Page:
Sunday, March 21, 2010

A Rule for Climbing

I'm not a fan of the mechanic used for OD&D/AD&D thieves' climbing ability: (a) it is unlike the mechanic for any other single ability in the game, (b) it is far too useful at 1st level, (c) it improves too slowly, (d) the modifying rules for slippery surfaces are hard to apply, and (e) it fails to account for other characters' more mundane climbing abilities. Consider instead the following:

Any character has a 2-in-6 chance to climb up a rough surface, adding Dexterity modifier, and -1 for each encumbrance level. This includes surfaces such as: normal rope, old masonry, standard cliff, wooden stockade, bare pole, etc.; otherwise apply one of the following:
  • +2 for natural chimney or ship's rigging.
  • +1 for knotted rope, tree, or rock with many ledges.
  • -1 for well-kept masonry or smooth natural rock.
  • -2 for smooth and slippery stone, or an overhang.
Thieves add +1 to this check (with an additional +1 added every 4 levels). Success indicates ascending the character's Move rate in feet for one round (e.g., MV 12" ascends 12 feet). Failure by more than 2 points indicates falling.

(Note that this is broadly compatible with the probabilities and categories given in the 1E Dungeoneer's Survival Guide, 2E PHB, and 3E PHB, but using the simpler OD&D mechanic on the six-sided die.)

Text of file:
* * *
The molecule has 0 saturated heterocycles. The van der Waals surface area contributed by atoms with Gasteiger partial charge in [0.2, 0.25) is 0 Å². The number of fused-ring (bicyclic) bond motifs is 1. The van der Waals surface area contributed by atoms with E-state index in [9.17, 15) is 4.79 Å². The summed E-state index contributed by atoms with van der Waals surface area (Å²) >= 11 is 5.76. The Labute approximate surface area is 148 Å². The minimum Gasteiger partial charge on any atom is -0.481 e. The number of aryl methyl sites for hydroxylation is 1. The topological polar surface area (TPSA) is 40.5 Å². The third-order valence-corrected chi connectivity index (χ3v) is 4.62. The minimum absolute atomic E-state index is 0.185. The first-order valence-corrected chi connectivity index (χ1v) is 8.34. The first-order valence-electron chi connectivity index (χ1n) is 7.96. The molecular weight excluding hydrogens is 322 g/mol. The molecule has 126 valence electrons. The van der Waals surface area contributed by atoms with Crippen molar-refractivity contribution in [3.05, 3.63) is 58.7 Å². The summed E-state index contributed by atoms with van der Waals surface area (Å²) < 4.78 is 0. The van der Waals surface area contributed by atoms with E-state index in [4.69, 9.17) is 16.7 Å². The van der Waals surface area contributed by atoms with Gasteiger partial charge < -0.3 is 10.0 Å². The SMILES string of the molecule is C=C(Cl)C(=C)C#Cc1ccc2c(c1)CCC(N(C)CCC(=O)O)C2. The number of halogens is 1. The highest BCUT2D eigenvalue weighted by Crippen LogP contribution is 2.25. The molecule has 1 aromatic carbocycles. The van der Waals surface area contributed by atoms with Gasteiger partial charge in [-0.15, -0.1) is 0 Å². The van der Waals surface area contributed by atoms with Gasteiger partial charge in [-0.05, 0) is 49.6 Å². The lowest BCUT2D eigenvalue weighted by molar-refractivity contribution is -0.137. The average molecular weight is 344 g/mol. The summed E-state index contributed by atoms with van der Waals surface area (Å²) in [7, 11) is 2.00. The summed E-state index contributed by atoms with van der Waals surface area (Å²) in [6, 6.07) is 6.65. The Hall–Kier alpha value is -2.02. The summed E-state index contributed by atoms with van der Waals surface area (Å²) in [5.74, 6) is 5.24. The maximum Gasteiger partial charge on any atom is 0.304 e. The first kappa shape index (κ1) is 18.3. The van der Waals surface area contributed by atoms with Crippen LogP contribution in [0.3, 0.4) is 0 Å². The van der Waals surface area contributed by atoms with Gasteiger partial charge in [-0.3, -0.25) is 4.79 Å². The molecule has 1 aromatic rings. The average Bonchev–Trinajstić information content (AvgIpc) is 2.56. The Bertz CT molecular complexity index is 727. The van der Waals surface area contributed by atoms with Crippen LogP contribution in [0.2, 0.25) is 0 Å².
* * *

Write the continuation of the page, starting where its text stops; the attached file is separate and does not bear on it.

4 comments:

  1. It's clean and elegant, shouldn't take too much effort to apply. Leaves the thief as the king (both through skill and the dex bonus), without taking the other classes out of the loop.

    This is old school. The kind of old school that would have been in a rule book, not the kind of old school that would be a variant article in The Dragon (many of which were overly number-crunchy and unwieldy).

    Verification word: swordopp: An opportunity to use a sword, much like a "photo opp". (Are these things REALLY random?)

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  2. The elegance of the 1d6 mechanic is very important for both usability and old-school-aesthetic.
    We spent some time giving the 1d6 treatment to all thieving skills.

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  3. (b) it is far too useful at 1st level

    This indicates to me you haven't read or absorbed DMG p19 where Gygax says "This is probably the most abused thief function" and emphasizes the need to check for slipping *every round* during which 6ft or 9ft are reasonable distances covered.

    The stacking of these probabilities via multiplication reveals climbing for 1st level to be well balanced with later levels once you pay attention to distance covered.

    I also think you are over emphasising dexterity unless you want to rename that core statistic "Climing ability".

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  4. Ha! I wrote about this yesterday! I must be psychic!

    Summary of my post: I prefer to think of a climbing roll as a chance of bad stuff happening.

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